As injuries mount, debate continues over calls to extend foul ball netting at baseball stadiums

Chase Field (Photo by Christian Petersen/Getty Images)

A string of scary injuries has prompted some Major League Baseball teams to extend the foul ball netting at stadiums, with the Arizona Diamondbacks most recently saying they will extend the netting.

If baseball fans are not paying attention, the foul balls can come in a hurry into the seats down the baselines, and an Average Joe could have little to no chance with some of the balls that get hit their way.

For fans, the foul ball can be one of the most fun and sometimes heartwarming experiences, but the dangers of foul balls seem to be getting more severe. A foul off the bat of Chicago Cubs outfielder Albert Almora Jr. hit a two-year-old girl in Houston. The girl was sitting down the third base line, and the family's attorney says it fractured her skull. In another incident, a 100-mile-per-hour plus screamer injured a little girl two years ago at Yankee Stadium, reportedly breaking bones and leaving imprints of the seams on the girl's head.

Meanwhile, at Dodgers Stadium, an elderly fan died after being hit last year, and another girl was hospitalized this year.

"You know in those like movies, when a bomb goes off and you hear an eerie sound and the scene starts to get fade-y, and everyone gets fuzzy, yeah, it's like that," said one person.

Foul ball netting extends to the end of each dugout at minimum, but a handful of teams, including the Dodgers, Astros and the White Sox, have committed to extending the netting for fan safety.

Almost 1,800 fans are hurt across Major League Baseball games every year because of foul balls. Some injuries are related to the scramble for the ball, while others are related to direct hits. Fans are given plenty of warning about the risks of balls and bats flying into the stands. The issue leaves many split between updating safety for changing times or keep it as is.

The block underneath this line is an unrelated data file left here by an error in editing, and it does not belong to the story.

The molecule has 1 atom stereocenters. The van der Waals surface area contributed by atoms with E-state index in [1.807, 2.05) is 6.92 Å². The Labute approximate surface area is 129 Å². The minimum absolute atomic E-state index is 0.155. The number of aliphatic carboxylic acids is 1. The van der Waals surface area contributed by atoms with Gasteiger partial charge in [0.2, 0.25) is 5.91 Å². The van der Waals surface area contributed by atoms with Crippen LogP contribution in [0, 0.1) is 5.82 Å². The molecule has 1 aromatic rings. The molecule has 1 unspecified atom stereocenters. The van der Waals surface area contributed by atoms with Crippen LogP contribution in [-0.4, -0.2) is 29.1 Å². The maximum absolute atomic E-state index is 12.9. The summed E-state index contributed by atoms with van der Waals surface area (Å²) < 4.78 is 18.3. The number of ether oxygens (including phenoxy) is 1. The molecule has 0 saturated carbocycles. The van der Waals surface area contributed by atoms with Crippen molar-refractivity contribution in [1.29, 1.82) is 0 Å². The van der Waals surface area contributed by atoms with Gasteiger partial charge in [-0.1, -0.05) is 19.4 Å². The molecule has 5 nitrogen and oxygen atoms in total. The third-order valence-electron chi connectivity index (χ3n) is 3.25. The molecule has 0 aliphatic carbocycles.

"I'm OK with it," said one fan. "There are a lot of people that don't pay attention, so I think it would help with that, you don't really want to get hit by a ball"

"I'm kind of against it," said another fan. "I'm not on my cell phone the whole time. The game's going on either."

Luke Teschner comes to a game about once a month with his three-year-old, Miles. He picks seats based on safety

"I think they should, it does block the view a little bit, but it's definitely safer for the game, especially with young kids," said Teschner.

Stacy Beltran caught a foul ball this season at Chase Field.

"It was fun," said Beltran. "I've been to a million ballgames and I never had a chance. It came right at me and it was an easy catch."

Beltran says she wouldn't have gotten that chance if the netting went from foul pole to foul pole.

"Not a fan. I think it'll do more harm than good, but it's everyone's views of the whole ballpark, so not a big fan," said Beltran.

During an experiment at the Hit Factory Training Center in Scottsdale, FOX 10's Matt Galka backed away to about 75 feet. Fans down the line at a game would be sitting approximately that far away. Manager Danny Lutz threw a ball at 95+ miles per hours, in an effort to see if FOX 10's Matt Galka can react to a ball.

At first, he was paying attention.

"That one I think I might've gotten. I think I would've gotten that one," said Galka.

And then, Galka was distracted, as if he was at a game. He said there was no chance of reacting to the ball.

For a lot of the pitches, the ball is hitting net before Galka was in any sort of position for a catch Lutz, a former player, hopes a solution lies somewhere in the middle.

"I see both arguments for sure," said Lutz. "I think there should be a little bit of an extension, but I don't know about down the foul line. Fan interaction with the player. That's part of the experience."

The Arizona Diamondbacks' netting runs from the end of one dugout to the other dugout currently. It's unknown how far they will extend the netting for next season.